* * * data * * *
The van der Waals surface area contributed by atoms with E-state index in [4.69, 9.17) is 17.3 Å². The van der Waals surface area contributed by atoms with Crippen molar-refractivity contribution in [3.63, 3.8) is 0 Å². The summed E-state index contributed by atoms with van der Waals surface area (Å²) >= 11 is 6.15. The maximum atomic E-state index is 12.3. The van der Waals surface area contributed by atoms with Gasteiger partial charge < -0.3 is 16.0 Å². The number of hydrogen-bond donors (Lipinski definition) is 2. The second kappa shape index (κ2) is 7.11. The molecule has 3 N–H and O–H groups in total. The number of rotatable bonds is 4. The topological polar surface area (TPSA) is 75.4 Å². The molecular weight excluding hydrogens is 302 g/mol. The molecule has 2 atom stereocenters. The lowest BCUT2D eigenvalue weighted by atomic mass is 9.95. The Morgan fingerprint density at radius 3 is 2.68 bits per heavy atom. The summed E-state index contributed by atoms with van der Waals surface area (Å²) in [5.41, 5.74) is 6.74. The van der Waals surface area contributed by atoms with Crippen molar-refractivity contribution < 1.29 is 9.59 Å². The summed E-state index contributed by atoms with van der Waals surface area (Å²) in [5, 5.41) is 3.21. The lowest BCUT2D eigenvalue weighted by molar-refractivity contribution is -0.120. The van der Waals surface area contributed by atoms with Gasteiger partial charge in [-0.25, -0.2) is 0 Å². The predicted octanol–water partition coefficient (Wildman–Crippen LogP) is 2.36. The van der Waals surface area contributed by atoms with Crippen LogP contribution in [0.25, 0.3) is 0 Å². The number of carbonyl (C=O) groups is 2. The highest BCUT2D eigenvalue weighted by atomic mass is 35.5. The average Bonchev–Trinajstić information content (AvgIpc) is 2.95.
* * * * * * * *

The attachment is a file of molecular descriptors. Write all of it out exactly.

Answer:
The van der Waals surface area contributed by atoms with E-state index in [4.69, 9.17) is 17.3 Å². The van der Waals surface area contributed by atoms with Crippen molar-refractivity contribution in [3.63, 3.8) is 0 Å². The summed E-state index contributed by atoms with van der Waals surface area (Å²) >= 11 is 6.15. The maximum atomic E-state index is 12.3. The van der Waals surface area contributed by atoms with Gasteiger partial charge < -0.3 is 16.0 Å². The number of hydrogen-bond donors (Lipinski definition) is 2. The second kappa shape index (κ2) is 7.11. The molecule has 3 N–H and O–H groups in total. The number of rotatable bonds is 4. The topological polar surface area (TPSA) is 75.4 Å². The molecular weight excluding hydrogens is 302 g/mol. The molecule has 2 atom stereocenters. The lowest BCUT2D eigenvalue weighted by atomic mass is 9.95. The Morgan fingerprint density at radius 3 is 2.68 bits per heavy atom. The summed E-state index contributed by atoms with van der Waals surface area (Å²) in [5.41, 5.74) is 6.74. The van der Waals surface area contributed by atoms with Crippen molar-refractivity contribution < 1.29 is 9.59 Å². The summed E-state index contributed by atoms with van der Waals surface area (Å²) in [5, 5.41) is 3.21. The lowest BCUT2D eigenvalue weighted by molar-refractivity contribution is -0.120. The van der Waals surface area contributed by atoms with Gasteiger partial charge in [-0.25, -0.2) is 0 Å². The predicted octanol–water partition coefficient (Wildman–Crippen LogP) is 2.36. The van der Waals surface area contributed by atoms with Crippen LogP contribution in [0.25, 0.3) is 0 Å². The number of carbonyl (C=O) groups is 2. The highest BCUT2D eigenvalue weighted by atomic mass is 35.5. The average Bonchev–Trinajstić information content (AvgIpc) is 2.95.